Siege of Tobruk

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Siege of Tobruk
Part of the Western Desert Campaign of the Mediterranean and Middle East theatre of World War II
Soldiers of the Allied Armies in Tobruk 1941.jpg
Soldiers of the victorious Allied Armies (Polish, British, Indian, Australian and Czech).
Date10 April – 27 November 1941 (7 months, 2 weeks, 3 days)
Location32°04′34″N 23°57′41″E / 32.07611°N 23.96139°E / 32.07611; 23.96139
Result Allied victory

 United Kingdom
New Zealand

Libyan Arab Force


Commanders and leaders
Australia Leslie Morshead (Apr.–Sep. 1941)
United Kingdom Ronald Scobie (Sep.–Nov. 1941)
Nazi Germany Erwin Rommel
Fascist Italy (1922–1943) Gastone Gambara
27,000 35,000
Casualties and losses


 United Kingdom 158 killed 461 wounded 15 missing

 Australia 1,213 killed 2,160 wounded 476 missing

 British Raj 1 killed 25 wounded

 Second Polish Republic 22 killed 82 wounded

494 missing

74–150 aircraft  Fascist Italy (1922-1943) 1,130 killed 4,254 wounded 3,851 missing

 Italian Libya 184 killed

 Nazi Germany 538 killed 1,657 wounded

681 missing
Location of Tobruk on the north Libyan coast.

The siege of Tobruk lasted for 241 days in 1941, after Axis forces advanced through Cyrenaica from El Agheila in Operation Sonnenblume against Allied forces in Libya, during the Western Desert Campaign (1940–1943) of the Second World War. In late 1940, the Allies had defeated the Italian 10th Army during Operation Compass (9 December 1940 – 9 February 1941) and trapped the remnants at Beda Fomm. During early 1941, much of the Western Desert Force (WDF) was sent to the Greek and Syrian campaigns. As German troops and Italian reinforcements reached Libya, only a skeleton Allied force remained, short of equipment and supplies. The defenders quickly became known as the Rats of Tobruk.

Operation Sonnenblume (6 February – 25 May 1941), forced the Allies into a retreat to the Egyptian border. A garrison, consisting mostly of the 9th Australian Division (Lieutenant-General Leslie Morshead) remained at Tobruk, to deny the port to the Axis, while the WDF reorganised and prepared a counter-offensive. The Axis siege of Tobruk began on 10 April, when the port was attacked by a force under Generalleutnant Erwin Rommel and continued during three relief attempts, Operation Brevity (15–16 May), Operation Battleaxe (15–17 June) and Operation Crusader (18 November – 30 December). The occupation of Tobruk deprived the Axis of a supply port closer to the Egypt–Libya border than Benghazi, 560 mi (900 km) west of the Egyptian frontier, which was within the range of RAF bombers; Tripoli was 930 mi (1,500 km) to the west in Tripolitania.

The siege diverted Axis troops from the frontier and the Tobruk garrison repulsed several Axis attacks. The port was frequently bombarded by artillery, dive-bombers and medium bombers, as the RAF flew defensive sorties from airfields far away in Egypt. Allied naval forces, such as the British Mediterranean Fleet (including the Inshore Squadron) ran the blockade, carrying reinforcements and supplies in and wounded and prisoners out. On 27 November, Tobruk was relieved by the Eighth Army (which controlled British and other Allied ground forces in the Western Desert from September 1941) in Operation Crusader.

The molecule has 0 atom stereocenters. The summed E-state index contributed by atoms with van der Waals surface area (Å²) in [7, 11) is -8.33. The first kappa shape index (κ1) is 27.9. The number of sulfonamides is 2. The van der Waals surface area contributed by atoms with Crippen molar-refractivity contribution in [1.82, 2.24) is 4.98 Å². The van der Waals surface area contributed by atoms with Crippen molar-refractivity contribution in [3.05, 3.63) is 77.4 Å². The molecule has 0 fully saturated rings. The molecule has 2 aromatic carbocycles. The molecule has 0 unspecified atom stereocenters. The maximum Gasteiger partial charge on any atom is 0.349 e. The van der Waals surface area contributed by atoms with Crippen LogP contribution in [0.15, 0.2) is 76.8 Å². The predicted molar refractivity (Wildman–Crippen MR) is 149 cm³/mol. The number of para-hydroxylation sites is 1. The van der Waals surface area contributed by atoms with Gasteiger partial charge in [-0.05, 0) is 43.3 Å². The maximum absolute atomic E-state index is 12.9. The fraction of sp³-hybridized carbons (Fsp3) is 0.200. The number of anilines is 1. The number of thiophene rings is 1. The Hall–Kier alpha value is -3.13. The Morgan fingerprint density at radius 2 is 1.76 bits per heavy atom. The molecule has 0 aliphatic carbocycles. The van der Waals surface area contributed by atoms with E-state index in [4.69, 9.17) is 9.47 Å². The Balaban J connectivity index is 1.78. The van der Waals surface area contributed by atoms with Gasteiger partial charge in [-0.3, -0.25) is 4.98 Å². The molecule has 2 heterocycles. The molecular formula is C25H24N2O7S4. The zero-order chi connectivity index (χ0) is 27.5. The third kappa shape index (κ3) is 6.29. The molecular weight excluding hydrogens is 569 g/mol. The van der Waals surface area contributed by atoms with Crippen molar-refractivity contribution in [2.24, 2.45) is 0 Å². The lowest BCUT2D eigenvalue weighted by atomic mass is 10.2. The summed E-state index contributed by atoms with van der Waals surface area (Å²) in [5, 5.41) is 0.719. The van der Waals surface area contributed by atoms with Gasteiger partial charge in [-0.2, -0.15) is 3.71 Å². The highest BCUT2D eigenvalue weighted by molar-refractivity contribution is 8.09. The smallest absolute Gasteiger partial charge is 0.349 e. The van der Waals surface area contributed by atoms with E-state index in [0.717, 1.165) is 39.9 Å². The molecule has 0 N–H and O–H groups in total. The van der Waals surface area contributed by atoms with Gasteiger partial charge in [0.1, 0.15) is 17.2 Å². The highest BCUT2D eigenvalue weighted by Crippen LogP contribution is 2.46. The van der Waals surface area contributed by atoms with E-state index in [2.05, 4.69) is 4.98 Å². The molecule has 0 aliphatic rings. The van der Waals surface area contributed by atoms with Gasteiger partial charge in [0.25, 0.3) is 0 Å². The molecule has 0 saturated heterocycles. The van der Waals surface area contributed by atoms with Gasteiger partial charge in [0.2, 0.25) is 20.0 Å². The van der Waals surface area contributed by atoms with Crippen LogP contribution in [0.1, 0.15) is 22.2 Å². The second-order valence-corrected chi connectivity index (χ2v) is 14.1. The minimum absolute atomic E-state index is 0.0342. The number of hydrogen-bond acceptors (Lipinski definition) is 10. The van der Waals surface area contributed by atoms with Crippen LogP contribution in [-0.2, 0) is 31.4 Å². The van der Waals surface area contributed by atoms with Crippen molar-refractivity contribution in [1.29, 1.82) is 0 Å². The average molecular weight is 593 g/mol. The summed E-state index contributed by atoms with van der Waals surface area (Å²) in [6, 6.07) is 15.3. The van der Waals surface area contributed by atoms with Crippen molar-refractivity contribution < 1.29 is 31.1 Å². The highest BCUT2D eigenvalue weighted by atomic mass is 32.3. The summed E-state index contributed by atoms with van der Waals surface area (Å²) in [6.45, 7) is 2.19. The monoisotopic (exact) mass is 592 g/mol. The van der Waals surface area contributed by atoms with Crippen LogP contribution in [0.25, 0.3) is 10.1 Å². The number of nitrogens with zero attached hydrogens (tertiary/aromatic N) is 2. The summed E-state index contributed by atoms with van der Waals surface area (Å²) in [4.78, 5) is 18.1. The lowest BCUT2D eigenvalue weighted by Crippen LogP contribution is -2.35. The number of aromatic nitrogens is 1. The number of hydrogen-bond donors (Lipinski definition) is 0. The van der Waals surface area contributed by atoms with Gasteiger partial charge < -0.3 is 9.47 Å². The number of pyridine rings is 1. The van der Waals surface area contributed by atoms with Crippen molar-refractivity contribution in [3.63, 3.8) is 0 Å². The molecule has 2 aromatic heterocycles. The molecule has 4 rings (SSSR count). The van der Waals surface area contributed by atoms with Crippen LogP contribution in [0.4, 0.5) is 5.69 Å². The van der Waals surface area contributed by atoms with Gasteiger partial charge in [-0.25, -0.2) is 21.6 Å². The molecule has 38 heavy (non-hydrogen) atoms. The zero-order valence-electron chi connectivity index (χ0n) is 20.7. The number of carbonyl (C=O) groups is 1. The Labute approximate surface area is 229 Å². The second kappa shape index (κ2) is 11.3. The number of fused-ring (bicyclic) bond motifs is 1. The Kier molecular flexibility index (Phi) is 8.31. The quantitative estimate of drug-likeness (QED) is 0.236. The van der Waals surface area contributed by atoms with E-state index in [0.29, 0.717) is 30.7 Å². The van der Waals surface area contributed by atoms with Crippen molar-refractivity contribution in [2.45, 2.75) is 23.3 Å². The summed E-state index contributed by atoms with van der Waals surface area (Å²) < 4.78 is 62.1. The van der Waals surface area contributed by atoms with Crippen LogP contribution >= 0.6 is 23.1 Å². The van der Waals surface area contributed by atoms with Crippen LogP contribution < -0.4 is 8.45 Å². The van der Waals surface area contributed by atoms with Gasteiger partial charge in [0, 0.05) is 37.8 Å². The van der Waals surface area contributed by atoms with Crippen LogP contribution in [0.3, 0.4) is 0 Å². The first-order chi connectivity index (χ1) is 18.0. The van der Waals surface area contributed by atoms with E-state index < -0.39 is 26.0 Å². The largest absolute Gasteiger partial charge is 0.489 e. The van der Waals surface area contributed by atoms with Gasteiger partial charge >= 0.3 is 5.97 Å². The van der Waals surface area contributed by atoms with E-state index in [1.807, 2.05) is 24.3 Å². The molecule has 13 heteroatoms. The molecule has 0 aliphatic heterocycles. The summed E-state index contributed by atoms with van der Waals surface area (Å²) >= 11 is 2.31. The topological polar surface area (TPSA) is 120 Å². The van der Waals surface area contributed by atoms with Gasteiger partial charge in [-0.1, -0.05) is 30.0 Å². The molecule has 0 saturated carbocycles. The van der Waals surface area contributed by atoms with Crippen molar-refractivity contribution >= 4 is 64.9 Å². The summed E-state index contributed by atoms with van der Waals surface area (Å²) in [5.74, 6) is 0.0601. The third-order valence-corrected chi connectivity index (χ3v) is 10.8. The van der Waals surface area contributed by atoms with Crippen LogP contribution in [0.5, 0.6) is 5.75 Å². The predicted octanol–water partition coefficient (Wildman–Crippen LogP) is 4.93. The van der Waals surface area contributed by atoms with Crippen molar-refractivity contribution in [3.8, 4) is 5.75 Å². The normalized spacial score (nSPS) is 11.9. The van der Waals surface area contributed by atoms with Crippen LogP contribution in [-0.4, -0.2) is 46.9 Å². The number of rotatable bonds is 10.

The Western Desert Campaign was fought from Mersa Matruh in Egypt to Gazala in Cyrenaica on the Libyan coast, an area about 390 kilometres (240 mi) wide along Via Balbia along the coast, the only paved road. A sand sea 150 mi (240 km) inland marked the southern limit of the desert, which was at its widest at Giarabub and Siwa; in British parlance, the Western Desert came to include eastern Cyrenaica in Libya. Extending inland from the coast lies a raised, flat plain of stony desert, about 500 ft (150 m) above sea level, for 120–190 mi (200–300 km) to the sand sea.[1] Scorpions, vipers and flies populated the region, which was inhabited by a small number of nomads. Bedouin tracks linked wells and the more easily traversed ground; navigation was by sun, star, compass and "desert sense", good perception of the environment gained by experience. When Italian troops advanced into Egypt in September 1940, the Maletti Group got lost leaving Sidi Omar and had to be found by aircraft.[2]

In spring and summer, days are miserably hot and nights very cold; the Sirocco (Gibleh or Ghibli), a hot desert wind, blows clouds of fine sand, which reduces visibility to a few metres and coats eyes, lungs, machinery, food and equipment; motor vehicles and aircraft need special oil filters and the barren ground means that supplies for military operations have to be transported from outside.[3][4] German engines tended to overheat and tank engine life fell from 1,400–1,600 mi (2,300–2,600 km) to 300–900 mi (480–1,450 km), which was made worse by the lack of standard parts for German and Italian types.[5] The ground is a hard surface which drops to sea level in steps, with the coast cut by ravines. The Italian fortifications at Tobruk included an outer perimeter, comprising a double semi-circle of dug-in strong points with concrete walls, positioned well for forward observation, an inner anti-tank ditch, some parts of which were behind barbed wire and/or included booby traps, as well as several more fortified positions closer to the port, at the Bardia–El Adem road junction and towards Fort Pilastrino.[6]

Capture of Tobruk[edit]

The British captured Tobruk from the Italians in January 1941.